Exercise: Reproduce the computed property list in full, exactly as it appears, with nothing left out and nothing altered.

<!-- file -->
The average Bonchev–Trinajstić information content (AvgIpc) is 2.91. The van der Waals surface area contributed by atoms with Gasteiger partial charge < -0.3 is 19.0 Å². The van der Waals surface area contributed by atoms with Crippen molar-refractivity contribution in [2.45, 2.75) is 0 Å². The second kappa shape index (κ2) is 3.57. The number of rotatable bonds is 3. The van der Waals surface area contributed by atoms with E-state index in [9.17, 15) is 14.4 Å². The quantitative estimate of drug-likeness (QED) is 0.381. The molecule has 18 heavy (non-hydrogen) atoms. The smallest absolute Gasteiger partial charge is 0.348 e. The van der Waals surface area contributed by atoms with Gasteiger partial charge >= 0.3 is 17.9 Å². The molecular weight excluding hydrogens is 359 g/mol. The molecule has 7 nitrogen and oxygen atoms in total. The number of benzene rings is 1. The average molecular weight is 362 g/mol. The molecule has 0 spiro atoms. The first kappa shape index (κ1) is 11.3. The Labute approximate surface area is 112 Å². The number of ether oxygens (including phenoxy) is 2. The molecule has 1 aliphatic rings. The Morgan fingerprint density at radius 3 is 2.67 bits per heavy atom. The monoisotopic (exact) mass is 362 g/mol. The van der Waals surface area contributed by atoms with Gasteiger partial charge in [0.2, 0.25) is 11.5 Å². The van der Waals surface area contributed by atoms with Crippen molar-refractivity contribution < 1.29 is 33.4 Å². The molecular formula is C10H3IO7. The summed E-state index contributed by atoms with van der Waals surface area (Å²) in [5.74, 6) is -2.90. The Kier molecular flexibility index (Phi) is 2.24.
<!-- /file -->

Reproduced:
The average Bonchev–Trinajstić information content (AvgIpc) is 2.91. The van der Waals surface area contributed by atoms with Gasteiger partial charge < -0.3 is 19.0 Å². The van der Waals surface area contributed by atoms with Crippen molar-refractivity contribution in [2.45, 2.75) is 0 Å². The second kappa shape index (κ2) is 3.57. The number of rotatable bonds is 3. The van der Waals surface area contributed by atoms with E-state index in [9.17, 15) is 14.4 Å². The quantitative estimate of drug-likeness (QED) is 0.381. The molecule has 18 heavy (non-hydrogen) atoms. The smallest absolute Gasteiger partial charge is 0.348 e. The van der Waals surface area contributed by atoms with Gasteiger partial charge >= 0.3 is 17.9 Å². The molecular weight excluding hydrogens is 359 g/mol. The molecule has 7 nitrogen and oxygen atoms in total. The number of benzene rings is 1. The average molecular weight is 362 g/mol. The molecule has 0 spiro atoms. The first kappa shape index (κ1) is 11.3. The Labute approximate surface area is 112 Å². The number of ether oxygens (including phenoxy) is 2. The molecule has 1 aliphatic rings. The Morgan fingerprint density at radius 3 is 2.67 bits per heavy atom. The monoisotopic (exact) mass is 362 g/mol. The van der Waals surface area contributed by atoms with Gasteiger partial charge in [0.2, 0.25) is 11.5 Å². The van der Waals surface area contributed by atoms with Crippen molar-refractivity contribution < 1.29 is 33.4 Å². The molecular formula is C10H3IO7. The summed E-state index contributed by atoms with van der Waals surface area (Å²) in [5.74, 6) is -2.90. The Kier molecular flexibility index (Phi) is 2.24.